And none of this addresses the difficulties in regulating a private contracter to insure that prisoner rights are not violated. After all, we trust the guards to report on violations that could extend a prison sentence; are we sure that there is no conflict of interest here?
I am not saying that all of these concerns cannot be addressed, but the basic idea seems suspect.
Tuesday, February 14, 2012
While on the subject of Apple's aspect dominance
Ryssdal: All right, so before we get to the big winners, tell me how you guys figure out who the winners are?
Sauer: For the last decade we've been watching each one of the No. 1 films at the box office each weekend and tracking all of the identifiable brands and product placements in each one of those films and then adding to a searchable database by brand, film, year, and everything.
Sauer: The No. 1 product that appeared in more of the U.S. top films last year than any other was Apple.
Ryssdal: Shocking. Shocking.
Sauer: Yeah, Apple appeared in almost twice as many No. 1 films as did the nearest brand.
Ryssdal: Now let me ask you this: Other than tapping into the, 'Oh my gosh, everybody loves Apple' zeitgeist, why do producers want Apple or Ford or whatever it is in their movie?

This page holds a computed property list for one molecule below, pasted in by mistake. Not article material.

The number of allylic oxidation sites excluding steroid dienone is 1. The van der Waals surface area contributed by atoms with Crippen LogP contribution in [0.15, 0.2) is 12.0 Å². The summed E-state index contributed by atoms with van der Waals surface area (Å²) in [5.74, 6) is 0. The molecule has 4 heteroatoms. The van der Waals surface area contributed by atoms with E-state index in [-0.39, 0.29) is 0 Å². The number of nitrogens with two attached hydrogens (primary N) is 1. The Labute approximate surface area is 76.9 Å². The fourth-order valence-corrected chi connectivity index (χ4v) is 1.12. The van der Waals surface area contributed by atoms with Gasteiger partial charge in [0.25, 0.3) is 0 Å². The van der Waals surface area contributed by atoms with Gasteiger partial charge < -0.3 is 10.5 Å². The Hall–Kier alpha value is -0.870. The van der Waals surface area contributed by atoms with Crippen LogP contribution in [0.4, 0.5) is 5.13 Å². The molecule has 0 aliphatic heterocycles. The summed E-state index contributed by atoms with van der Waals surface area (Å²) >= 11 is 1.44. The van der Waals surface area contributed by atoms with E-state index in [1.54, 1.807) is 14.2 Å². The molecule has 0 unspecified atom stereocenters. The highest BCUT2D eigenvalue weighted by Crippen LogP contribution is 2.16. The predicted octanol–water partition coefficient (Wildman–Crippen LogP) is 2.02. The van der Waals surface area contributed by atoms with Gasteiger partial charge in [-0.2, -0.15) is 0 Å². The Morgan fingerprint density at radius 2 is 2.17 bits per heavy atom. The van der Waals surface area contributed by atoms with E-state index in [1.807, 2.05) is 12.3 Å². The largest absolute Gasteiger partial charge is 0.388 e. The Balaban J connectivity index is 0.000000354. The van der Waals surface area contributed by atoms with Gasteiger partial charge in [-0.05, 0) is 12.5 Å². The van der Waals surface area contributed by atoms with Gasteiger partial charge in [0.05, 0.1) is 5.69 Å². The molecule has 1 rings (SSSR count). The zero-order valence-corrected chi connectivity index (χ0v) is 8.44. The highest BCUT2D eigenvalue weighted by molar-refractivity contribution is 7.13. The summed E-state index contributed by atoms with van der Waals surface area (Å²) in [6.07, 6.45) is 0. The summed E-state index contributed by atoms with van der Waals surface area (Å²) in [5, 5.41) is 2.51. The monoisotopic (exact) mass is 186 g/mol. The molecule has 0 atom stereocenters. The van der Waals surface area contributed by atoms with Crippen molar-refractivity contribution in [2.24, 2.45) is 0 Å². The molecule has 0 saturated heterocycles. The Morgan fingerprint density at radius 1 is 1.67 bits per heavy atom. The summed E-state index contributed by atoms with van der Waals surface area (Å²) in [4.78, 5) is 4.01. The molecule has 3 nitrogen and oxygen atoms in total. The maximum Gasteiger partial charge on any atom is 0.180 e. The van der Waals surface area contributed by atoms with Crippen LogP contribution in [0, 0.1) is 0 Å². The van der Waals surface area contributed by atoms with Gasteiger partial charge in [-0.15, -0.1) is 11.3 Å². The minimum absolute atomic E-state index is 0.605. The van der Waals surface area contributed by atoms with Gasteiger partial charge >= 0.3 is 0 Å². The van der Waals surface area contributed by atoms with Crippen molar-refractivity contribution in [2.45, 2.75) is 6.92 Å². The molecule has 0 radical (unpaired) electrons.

Sauer: Well there's a number of reasons. First, Apple has a very good... They don't pay for product placement, but they have a very good system.
Ryssdal: Wait. Wait. Wait. Wait. Wait. I thought the whole thing about product placement was that companies paid movie producers to use their stuff?
Sauer: I think that's what everybody thinks. But the vast majority of product placement, actually, there's no money changing hands really I would say. Apple has a good infrastructure for getting products to sets so that people can use it for free, so I guess Apple does pay in the sense that they supply free product. But the truth is a lot of products are used as shorthand in development for characters on-screen in ways that audiences don't always see.
Ryssdal: Is there a way to figure out, then, how much this is worth to Apple or whoever else it is?
Sauer: Valuation is still a hard thing to do in the industry, and there are different systems to do it. We worked this year for the first time with a group called Front Row Marketing and they came up with some big numbers. "Mission Impossible" for example, the value of the Apple product placement in that film was over $23 million.
Monday, February 13, 2012